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John Harbottle

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Name  John Harbottle

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John Harbottle (born 1851) was a Newcastle businessman, songwriter and angler in the late 19th century. He was also an active member of the Northumberland and Newcastle Angling Clubs and singer/performer at the club meetings. His most famous song is probably “ Streams of the North" which won the local newspaper prize in 1891.

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John Harbottle Acclaimed West Coast golf course architect John Harbottle III dies

Alan dixon and john harbottle remember shops in seaton burn


Life

John Harbottle was born in 1851 in Newcastle, the eldest son of Mr Thomas Harbottle, a respected tradesman who carried on business also in Newcastle.]

He took up poetry at a very young age and had written many poems and acrostics before he reached his twenties.

His poems appeared on a regular basis in the local Newcastle newspapers, and when the Northern Weekly Leader (published from 9 Feb 1884 until 27 Dec 1919), in 1889, ran a competition offering a prize for the best poem about the River Tyne, John Harbottle entered his "Streams of the North" and won the first prize. This poem is by far his most comprehensive effort.

He wrote most of his works in the local Geordie dialect, either with the more gentle Northumbrian brogue, of the more broad Newcastle brogue.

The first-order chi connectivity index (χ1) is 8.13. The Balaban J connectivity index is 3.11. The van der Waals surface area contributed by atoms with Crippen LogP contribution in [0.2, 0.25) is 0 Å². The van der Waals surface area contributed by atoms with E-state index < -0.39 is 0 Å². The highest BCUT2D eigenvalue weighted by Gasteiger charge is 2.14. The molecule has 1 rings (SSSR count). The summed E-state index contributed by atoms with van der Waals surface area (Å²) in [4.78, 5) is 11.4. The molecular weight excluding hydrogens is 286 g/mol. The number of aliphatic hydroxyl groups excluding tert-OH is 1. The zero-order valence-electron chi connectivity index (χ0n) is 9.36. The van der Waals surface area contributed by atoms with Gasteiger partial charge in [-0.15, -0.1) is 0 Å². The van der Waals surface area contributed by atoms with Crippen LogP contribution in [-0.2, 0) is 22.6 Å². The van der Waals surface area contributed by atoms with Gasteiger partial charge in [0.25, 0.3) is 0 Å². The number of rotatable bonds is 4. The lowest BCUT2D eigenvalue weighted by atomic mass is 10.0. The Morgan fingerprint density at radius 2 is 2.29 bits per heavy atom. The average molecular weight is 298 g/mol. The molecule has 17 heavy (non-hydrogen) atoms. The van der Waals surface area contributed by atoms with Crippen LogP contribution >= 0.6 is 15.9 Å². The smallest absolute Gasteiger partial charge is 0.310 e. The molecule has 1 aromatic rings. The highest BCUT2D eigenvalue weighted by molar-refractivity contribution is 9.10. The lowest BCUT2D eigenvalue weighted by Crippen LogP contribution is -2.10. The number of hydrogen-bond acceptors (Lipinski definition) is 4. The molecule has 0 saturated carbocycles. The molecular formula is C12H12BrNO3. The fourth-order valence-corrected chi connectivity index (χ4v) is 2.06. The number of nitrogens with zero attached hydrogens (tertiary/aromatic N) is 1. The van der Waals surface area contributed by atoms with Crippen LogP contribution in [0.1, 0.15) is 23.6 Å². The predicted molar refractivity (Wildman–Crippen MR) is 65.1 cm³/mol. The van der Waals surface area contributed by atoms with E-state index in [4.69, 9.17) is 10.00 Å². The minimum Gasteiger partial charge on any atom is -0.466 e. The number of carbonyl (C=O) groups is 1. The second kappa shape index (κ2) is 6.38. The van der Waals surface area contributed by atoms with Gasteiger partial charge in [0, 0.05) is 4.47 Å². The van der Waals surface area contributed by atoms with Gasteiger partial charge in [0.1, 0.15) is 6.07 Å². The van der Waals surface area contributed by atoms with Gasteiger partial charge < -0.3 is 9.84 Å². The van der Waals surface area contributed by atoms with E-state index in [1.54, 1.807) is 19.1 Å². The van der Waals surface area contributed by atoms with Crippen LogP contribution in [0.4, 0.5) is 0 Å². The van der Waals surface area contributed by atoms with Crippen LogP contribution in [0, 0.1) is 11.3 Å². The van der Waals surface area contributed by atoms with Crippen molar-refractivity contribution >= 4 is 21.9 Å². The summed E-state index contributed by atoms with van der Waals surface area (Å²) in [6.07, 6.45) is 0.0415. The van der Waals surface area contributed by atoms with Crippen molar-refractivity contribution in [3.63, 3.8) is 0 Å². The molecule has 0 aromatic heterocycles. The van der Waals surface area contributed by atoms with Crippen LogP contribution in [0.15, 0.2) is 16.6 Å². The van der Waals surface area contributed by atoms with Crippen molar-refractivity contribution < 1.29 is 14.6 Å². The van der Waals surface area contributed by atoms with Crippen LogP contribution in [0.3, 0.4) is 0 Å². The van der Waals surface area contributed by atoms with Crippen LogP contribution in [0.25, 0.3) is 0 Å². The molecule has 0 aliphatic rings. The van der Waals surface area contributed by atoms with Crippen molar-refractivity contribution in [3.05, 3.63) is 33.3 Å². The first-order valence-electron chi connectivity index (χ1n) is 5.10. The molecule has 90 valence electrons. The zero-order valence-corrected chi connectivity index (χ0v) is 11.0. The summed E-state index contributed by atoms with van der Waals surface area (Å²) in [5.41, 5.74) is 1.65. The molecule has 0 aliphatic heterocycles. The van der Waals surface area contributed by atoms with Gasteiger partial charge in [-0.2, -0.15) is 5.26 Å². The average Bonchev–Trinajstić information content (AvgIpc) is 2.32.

He was an extremely enthusiastic angler, fishing in most of the local rivers and streams, but mainly in the Coquet, Tyne and Tweed and wrote many songs about his (and other people’s) exploits on the rivers. He was an active member of the Northumberland Angling Club, and also wrote many, sometimes racy, poems and songs intended to be used at their annual meetings.

Works

These include :-

  • A Newcassel Sang or alternatively spelt "A Newcastle Sang”, first appeared in the Weekly Chronicle c1890-91 and was described at the time as a “racy” song
  • Streams of the North, A poem about the Tyne, which won the first prize in 1889 in the newspaper competition. The poem describes the Tyne from its source to the sea
  • The Pitman’s Song – which was a great hit in the 1890 Pantomime at the Theatre Royal, Newcastle
  • The Dawn of Morning – a short poem.
  • A song to the Coquet – a song which sings the praises of his beautiful stream
  • The Fisher’s Courtship – a slightly humorous poem showing the comparisons between the lover and the fisherman.
  • The Angler's Courtship
  • Several broadsheets and Chapbooks entitled “Fishing Songs sung at the Annual Meetings of the Newcastle Fishing Club”
  • References

    John Harbottle Wikipedia


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